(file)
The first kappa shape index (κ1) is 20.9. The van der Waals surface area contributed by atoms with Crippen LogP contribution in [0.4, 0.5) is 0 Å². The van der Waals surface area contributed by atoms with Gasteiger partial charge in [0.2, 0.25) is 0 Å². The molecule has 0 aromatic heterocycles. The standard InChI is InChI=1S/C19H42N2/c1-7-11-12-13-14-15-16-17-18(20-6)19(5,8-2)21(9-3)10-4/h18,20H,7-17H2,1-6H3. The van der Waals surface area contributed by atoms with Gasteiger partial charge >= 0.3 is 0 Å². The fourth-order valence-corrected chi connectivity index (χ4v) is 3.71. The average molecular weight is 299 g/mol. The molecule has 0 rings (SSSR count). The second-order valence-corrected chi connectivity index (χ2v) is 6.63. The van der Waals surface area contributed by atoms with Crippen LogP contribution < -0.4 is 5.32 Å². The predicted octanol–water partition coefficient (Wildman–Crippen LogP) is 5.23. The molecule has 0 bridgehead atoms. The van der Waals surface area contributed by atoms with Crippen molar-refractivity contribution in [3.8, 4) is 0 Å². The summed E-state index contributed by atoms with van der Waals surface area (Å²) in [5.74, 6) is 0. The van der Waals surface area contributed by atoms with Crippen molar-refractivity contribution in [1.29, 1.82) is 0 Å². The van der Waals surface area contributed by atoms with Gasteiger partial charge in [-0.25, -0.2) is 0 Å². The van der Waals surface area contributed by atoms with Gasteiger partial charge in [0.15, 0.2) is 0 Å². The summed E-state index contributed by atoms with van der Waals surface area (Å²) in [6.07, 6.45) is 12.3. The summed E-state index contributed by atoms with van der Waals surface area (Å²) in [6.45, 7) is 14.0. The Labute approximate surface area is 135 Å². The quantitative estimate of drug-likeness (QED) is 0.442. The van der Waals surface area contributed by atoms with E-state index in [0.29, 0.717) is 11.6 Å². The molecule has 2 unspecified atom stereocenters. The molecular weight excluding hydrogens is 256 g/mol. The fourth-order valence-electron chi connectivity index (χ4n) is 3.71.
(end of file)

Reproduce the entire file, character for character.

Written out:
The first kappa shape index (κ1) is 20.9. The van der Waals surface area contributed by atoms with Crippen LogP contribution in [0.4, 0.5) is 0 Å². The van der Waals surface area contributed by atoms with Gasteiger partial charge in [0.2, 0.25) is 0 Å². The molecule has 0 aromatic heterocycles. The standard InChI is InChI=1S/C19H42N2/c1-7-11-12-13-14-15-16-17-18(20-6)19(5,8-2)21(9-3)10-4/h18,20H,7-17H2,1-6H3. The van der Waals surface area contributed by atoms with Gasteiger partial charge >= 0.3 is 0 Å². The fourth-order valence-corrected chi connectivity index (χ4v) is 3.71. The average molecular weight is 299 g/mol. The molecule has 0 rings (SSSR count). The second-order valence-corrected chi connectivity index (χ2v) is 6.63. The van der Waals surface area contributed by atoms with Crippen LogP contribution < -0.4 is 5.32 Å². The predicted octanol–water partition coefficient (Wildman–Crippen LogP) is 5.23. The molecule has 0 bridgehead atoms. The van der Waals surface area contributed by atoms with Crippen molar-refractivity contribution in [3.8, 4) is 0 Å². The summed E-state index contributed by atoms with van der Waals surface area (Å²) in [5.74, 6) is 0. The van der Waals surface area contributed by atoms with Crippen molar-refractivity contribution in [1.29, 1.82) is 0 Å². The van der Waals surface area contributed by atoms with Gasteiger partial charge in [-0.25, -0.2) is 0 Å². The van der Waals surface area contributed by atoms with Gasteiger partial charge in [0.15, 0.2) is 0 Å². The summed E-state index contributed by atoms with van der Waals surface area (Å²) in [6.07, 6.45) is 12.3. The summed E-state index contributed by atoms with van der Waals surface area (Å²) in [6.45, 7) is 14.0. The Labute approximate surface area is 135 Å². The quantitative estimate of drug-likeness (QED) is 0.442. The van der Waals surface area contributed by atoms with E-state index in [0.29, 0.717) is 11.6 Å². The molecule has 2 unspecified atom stereocenters. The molecular weight excluding hydrogens is 256 g/mol. The fourth-order valence-electron chi connectivity index (χ4n) is 3.71.